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Significant fibrosis predicts new-onset diabetes mellitus and arterial hypertension in patients with NASH

Published:March 05, 2020DOI:https://doi.org/10.1016/j.jhep.2020.02.028

      Highlights

      • NAFLD-related significant fibrosis predicts the occurrence of type 2 diabetes mellitus and arterial hypertension.
      • The annual incidence of metabolic outcomes is four-times higher in the presence of significant fibrosis.
      • Neither steatosis nor NASH predict the appearance of metabolic outcomes.
      • Hepamet fibrosis score >0.12 is associated with the risk of developing type 2 diabetes mellitus.

      Background & Aims

      Non-alcoholic fatty liver disease (NAFLD) could play a catalytic role in the development of metabolic comorbidities, although the magnitude of this effect in metabolically healthy patients with NAFLD remains unclear. We assessed the role of biopsy-proven NAFLD on the risk of developing type 2 diabetes mellitus (T2DM) and other metabolic comorbidities (arterial hypertension [AHT], and dyslipidemia) in metabolically healthy patients.

      Methods

      We included 178 metabolically healthy—defined by the absence of baseline T2DM, AHT, dyslipidemia—patients with biopsy-proven NAFLD from the HEPAmet Registry (N = 1,030). Hepamet fibrosis score (HFS), NAFLD fibrosis score, and Fibrosis-4 were calculated. Follow-up was computed from biopsy to the diagnosis of T2DM, AHT, or dyslipidemia.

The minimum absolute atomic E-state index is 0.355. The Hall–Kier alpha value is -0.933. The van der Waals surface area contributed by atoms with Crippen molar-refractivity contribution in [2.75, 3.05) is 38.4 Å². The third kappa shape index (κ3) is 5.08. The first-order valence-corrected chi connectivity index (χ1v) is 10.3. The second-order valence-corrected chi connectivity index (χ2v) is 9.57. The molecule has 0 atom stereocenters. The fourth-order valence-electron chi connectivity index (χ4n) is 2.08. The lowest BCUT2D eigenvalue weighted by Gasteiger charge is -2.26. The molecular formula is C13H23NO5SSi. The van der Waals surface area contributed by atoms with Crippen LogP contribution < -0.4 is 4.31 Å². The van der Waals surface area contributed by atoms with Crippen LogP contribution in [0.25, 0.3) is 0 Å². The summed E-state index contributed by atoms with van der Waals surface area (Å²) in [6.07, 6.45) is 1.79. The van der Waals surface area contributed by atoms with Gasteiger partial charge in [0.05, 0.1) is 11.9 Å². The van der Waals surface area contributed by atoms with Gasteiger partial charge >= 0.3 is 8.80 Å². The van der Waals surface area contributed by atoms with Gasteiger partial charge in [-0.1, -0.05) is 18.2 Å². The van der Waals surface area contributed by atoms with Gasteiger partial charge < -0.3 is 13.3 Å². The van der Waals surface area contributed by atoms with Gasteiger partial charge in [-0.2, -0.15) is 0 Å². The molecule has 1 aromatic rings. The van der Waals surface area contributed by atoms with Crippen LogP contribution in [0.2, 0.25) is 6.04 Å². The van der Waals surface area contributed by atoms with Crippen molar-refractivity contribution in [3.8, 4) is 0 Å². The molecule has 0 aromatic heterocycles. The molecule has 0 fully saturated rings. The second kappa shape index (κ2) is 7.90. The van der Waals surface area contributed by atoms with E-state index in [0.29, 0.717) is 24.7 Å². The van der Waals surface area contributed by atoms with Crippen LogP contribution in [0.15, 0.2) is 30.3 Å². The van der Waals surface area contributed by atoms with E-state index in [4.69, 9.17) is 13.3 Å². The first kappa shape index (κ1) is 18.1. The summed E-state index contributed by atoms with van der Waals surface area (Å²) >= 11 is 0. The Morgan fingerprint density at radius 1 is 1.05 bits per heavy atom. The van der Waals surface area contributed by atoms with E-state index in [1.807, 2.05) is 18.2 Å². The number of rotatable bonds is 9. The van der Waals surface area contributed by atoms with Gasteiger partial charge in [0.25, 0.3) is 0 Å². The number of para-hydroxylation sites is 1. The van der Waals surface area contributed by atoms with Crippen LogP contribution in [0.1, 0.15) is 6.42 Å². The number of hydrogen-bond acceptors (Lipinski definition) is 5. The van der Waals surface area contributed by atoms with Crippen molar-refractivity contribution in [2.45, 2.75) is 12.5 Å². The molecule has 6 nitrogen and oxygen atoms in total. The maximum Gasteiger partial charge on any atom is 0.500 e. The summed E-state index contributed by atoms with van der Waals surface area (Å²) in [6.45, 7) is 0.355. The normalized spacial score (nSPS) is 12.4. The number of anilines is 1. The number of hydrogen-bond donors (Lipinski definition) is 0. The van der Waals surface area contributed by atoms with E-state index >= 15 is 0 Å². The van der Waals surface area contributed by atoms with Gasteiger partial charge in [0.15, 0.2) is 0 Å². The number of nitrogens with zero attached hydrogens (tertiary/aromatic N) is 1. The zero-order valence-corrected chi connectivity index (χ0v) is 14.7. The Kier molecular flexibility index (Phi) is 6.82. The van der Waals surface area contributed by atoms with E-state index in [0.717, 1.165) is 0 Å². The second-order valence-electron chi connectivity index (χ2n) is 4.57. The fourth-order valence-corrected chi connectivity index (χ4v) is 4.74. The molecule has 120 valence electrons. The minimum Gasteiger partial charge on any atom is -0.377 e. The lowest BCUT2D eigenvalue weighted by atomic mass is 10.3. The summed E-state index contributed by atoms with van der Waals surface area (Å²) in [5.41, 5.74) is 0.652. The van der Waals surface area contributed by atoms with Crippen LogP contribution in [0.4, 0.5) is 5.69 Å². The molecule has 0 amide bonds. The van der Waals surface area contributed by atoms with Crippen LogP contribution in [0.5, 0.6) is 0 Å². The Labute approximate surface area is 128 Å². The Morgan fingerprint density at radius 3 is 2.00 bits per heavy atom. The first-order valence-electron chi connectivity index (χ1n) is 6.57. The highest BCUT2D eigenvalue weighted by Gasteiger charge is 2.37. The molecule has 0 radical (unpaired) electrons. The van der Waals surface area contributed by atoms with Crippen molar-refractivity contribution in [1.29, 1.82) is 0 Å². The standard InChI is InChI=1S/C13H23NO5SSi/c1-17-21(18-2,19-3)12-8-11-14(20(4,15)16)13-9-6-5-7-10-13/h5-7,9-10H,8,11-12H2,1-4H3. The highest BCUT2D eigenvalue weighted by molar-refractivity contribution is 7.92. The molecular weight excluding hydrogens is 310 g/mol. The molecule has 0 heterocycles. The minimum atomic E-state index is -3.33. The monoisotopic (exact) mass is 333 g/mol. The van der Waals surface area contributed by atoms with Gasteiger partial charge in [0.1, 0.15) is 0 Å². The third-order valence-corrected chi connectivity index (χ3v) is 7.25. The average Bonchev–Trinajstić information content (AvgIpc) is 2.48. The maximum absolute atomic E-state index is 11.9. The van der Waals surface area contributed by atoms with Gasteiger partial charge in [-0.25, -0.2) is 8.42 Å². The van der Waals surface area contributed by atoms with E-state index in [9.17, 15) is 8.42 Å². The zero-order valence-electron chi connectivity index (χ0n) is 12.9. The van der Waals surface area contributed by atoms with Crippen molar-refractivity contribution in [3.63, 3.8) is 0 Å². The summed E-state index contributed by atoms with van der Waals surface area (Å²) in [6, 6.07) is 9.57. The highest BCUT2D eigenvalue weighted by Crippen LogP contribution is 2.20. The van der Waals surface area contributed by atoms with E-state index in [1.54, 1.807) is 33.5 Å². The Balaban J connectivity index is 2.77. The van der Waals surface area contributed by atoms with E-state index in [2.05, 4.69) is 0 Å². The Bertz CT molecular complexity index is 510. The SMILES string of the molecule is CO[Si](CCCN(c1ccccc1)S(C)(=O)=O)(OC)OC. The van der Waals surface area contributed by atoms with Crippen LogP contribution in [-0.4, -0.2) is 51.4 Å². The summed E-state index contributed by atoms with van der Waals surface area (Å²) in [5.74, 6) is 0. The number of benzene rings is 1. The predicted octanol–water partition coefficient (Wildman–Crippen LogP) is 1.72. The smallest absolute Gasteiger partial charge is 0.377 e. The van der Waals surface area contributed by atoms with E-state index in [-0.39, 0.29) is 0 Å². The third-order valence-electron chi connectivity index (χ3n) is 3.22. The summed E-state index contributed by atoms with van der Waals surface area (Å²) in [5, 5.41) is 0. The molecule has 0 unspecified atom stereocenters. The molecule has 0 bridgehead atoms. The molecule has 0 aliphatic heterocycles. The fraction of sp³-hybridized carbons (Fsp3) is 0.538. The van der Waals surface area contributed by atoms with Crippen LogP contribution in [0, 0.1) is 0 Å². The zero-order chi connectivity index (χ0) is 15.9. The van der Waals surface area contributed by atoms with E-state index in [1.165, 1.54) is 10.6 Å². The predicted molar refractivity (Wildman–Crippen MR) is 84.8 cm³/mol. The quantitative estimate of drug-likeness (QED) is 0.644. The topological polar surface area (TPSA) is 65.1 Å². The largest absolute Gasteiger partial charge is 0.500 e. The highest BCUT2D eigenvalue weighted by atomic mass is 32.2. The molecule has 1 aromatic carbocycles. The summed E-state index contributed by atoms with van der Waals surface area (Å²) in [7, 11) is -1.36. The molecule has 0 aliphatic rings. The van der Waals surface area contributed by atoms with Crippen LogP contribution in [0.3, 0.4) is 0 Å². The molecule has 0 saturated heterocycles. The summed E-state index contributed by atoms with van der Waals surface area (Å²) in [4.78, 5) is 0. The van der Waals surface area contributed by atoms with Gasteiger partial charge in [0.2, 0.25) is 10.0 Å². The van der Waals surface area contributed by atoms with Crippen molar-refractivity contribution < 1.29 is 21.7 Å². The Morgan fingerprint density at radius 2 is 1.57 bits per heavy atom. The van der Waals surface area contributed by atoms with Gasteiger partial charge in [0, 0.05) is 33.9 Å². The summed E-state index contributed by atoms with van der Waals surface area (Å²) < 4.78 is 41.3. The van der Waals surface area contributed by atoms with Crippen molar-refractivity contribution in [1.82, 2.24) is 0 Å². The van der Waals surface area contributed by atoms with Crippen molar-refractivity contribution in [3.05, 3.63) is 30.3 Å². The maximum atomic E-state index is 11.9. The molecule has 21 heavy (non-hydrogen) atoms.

Results

      During a follow-up of 5.6 ± 4.4 years, T2DM occurred in 9% (16/178), AHT in 8.4% (15/178), low HDL in 9.6% (17/178), and hypertriglyceridemia in 23.6% (42/178) of patients. In multivariate analysis, significant fibrosis predicted T2DM and AHT. Independent variables related to T2DM appearance were significant fibrosis (HR 2.95; 95% CI 1.19–7.31; p = 0.019), glucose levels (p = 0.008), age (p = 0.007) and BMI (p = 0.039). AHT was independently linked to significant fibrosis (HR 2.39; 95% CI 1.14–5.10; p = 0.028), age (p = 0.0001), BMI (p = 0.006), glucose (p = 0.021) and platelets (p = 0.050). The annual incidence rate of T2DM was higher in patients with significant fibrosis (4.4 vs. 1.2 cases per 100 person-years), and increased in the presence of obesity, similar to AHT (4.6 vs. 1.1 cases per 100 person-years). HFS >0.12 predicted the risk of T2DM (25% [4/16] vs. HFS <0.12 4.5% [4/88]; logRank 6.658, p = 0.010).

      Conclusion

      Metabolically healthy patients with NAFLD-related significant fibrosis were at greater risk of developing T2DM and AHT. HFS >0.12, but not NAFLD fibrosis score or Fibrosis-4, predicted the occurrence of T2DM.

      Lay summary

      Patients with biopsy-proven non-alcoholic fatty liver disease and significant fibrosis were at risk of developing type 2 diabetes mellitus and arterial hypertension. The risk of metabolic outcomes in patients with significant fibrosis was increased in the presence of obesity. In addition to liver biopsy, patients at intermediate-to-high risk of significant fibrosis by Hepamet fibrosis score were at risk of type 2 diabetes mellitus.

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